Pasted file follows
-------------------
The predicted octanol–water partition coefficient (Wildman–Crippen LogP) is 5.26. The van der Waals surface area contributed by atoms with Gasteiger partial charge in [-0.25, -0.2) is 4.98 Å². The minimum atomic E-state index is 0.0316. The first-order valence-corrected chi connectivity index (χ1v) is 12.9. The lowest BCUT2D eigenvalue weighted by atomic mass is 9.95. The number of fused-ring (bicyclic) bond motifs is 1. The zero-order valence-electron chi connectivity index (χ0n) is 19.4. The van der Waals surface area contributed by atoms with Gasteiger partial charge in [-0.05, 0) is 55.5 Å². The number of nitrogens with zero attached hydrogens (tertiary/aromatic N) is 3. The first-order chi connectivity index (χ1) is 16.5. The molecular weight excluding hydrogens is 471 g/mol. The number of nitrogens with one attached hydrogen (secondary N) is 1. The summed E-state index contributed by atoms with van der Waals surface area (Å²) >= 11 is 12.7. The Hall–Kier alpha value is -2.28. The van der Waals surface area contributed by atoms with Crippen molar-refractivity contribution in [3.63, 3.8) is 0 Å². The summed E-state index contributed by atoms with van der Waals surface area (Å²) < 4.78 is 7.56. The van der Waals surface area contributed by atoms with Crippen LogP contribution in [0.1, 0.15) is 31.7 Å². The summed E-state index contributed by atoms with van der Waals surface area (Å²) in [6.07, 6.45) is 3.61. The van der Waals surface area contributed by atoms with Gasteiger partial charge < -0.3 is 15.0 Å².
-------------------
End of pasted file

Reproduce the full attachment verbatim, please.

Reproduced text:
The predicted octanol–water partition coefficient (Wildman–Crippen LogP) is 5.26. The van der Waals surface area contributed by atoms with Gasteiger partial charge in [-0.25, -0.2) is 4.98 Å². The minimum atomic E-state index is 0.0316. The first-order valence-corrected chi connectivity index (χ1v) is 12.9. The lowest BCUT2D eigenvalue weighted by atomic mass is 9.95. The number of fused-ring (bicyclic) bond motifs is 1. The zero-order valence-electron chi connectivity index (χ0n) is 19.4. The van der Waals surface area contributed by atoms with Gasteiger partial charge in [-0.05, 0) is 55.5 Å². The number of nitrogens with zero attached hydrogens (tertiary/aromatic N) is 3. The first-order chi connectivity index (χ1) is 16.5. The molecular weight excluding hydrogens is 471 g/mol. The number of nitrogens with one attached hydrogen (secondary N) is 1. The summed E-state index contributed by atoms with van der Waals surface area (Å²) >= 11 is 12.7. The Hall–Kier alpha value is -2.28. The van der Waals surface area contributed by atoms with Crippen molar-refractivity contribution in [3.63, 3.8) is 0 Å². The summed E-state index contributed by atoms with van der Waals surface area (Å²) < 4.78 is 7.56. The van der Waals surface area contributed by atoms with Crippen LogP contribution in [0.1, 0.15) is 31.7 Å². The summed E-state index contributed by atoms with van der Waals surface area (Å²) in [6.07, 6.45) is 3.61. The van der Waals surface area contributed by atoms with Gasteiger partial charge < -0.3 is 15.0 Å².